With Far Cry 3, players step into the shoes of Jason Brody, a man alone at the edge of the world, stranded on a mysterious tropical island. In this savage paradise where lawlessness and violence are the only sure thing, players dictate how the story unfolds, from the battles they choose to fight to the allies or enemies they make along the way. As Jason Brody, players will slash, sneak, detonate and shoot their way across the island in a world that has lost all sense of right and wrong.
A new standard for the genre. With a huge world full of surprises you could define it as the Skyrim of action games.
The freedom and power is intoxicating. [Jan 2013, p.74]
Far Cry 3 is important for the same reason as Far Cry 2. It's a shooter that considers shooters thoughtfully, both in the way they're designed and the way we play them, and then asks us to do the same.
Far Cry 3 is an exceptional FPS with fun mechanics and excellent characterization. Unfortunately it wastes a fair number of opportunities offered by its huge open-world background. Plus, the secondary activities are not as fun as they could have been, and the island is too extensive to be interesting in the long run. Anyway, this game has surprised us.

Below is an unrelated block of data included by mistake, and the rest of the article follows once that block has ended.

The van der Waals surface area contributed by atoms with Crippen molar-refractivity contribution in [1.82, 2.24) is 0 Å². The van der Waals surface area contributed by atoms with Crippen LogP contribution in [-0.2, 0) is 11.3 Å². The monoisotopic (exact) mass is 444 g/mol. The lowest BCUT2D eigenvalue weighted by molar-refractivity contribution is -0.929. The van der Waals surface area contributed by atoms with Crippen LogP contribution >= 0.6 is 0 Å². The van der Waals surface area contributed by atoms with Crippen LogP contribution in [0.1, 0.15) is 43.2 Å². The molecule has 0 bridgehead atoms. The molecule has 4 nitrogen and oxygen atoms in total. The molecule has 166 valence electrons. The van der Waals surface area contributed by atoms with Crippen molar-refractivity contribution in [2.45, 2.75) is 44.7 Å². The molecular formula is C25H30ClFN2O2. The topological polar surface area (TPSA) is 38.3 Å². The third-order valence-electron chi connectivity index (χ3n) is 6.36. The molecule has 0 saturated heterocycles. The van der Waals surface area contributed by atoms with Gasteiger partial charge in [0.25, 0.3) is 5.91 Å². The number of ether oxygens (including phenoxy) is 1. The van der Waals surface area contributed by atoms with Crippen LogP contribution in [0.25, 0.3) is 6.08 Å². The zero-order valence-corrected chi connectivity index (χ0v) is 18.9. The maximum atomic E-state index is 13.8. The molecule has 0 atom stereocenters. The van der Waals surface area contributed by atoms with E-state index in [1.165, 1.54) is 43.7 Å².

Far Cry 3 is an excellent game, marred mainly by some irritating design elements and an inconsistent story that often defaults to generic "tribal" cliches to make an impact.
The action is explosive, the direction of the story sequences is intense at times, but still I can't really feel at home on these islands. Far Cry 3 is the ultimate open sandbox: The player can do what he wants, where he wants it, when he wants it. But the credibility of the world suffers – and with it my motivation.
April 23, 2020
Far Cry 3 villain Vaas could return in some form, actor suggests. Read more
April 10, 2017
Alex Hutchinson (Far Cry 4 & AC 3 creative director) leaves Ubisoft to form Typhoon Studios.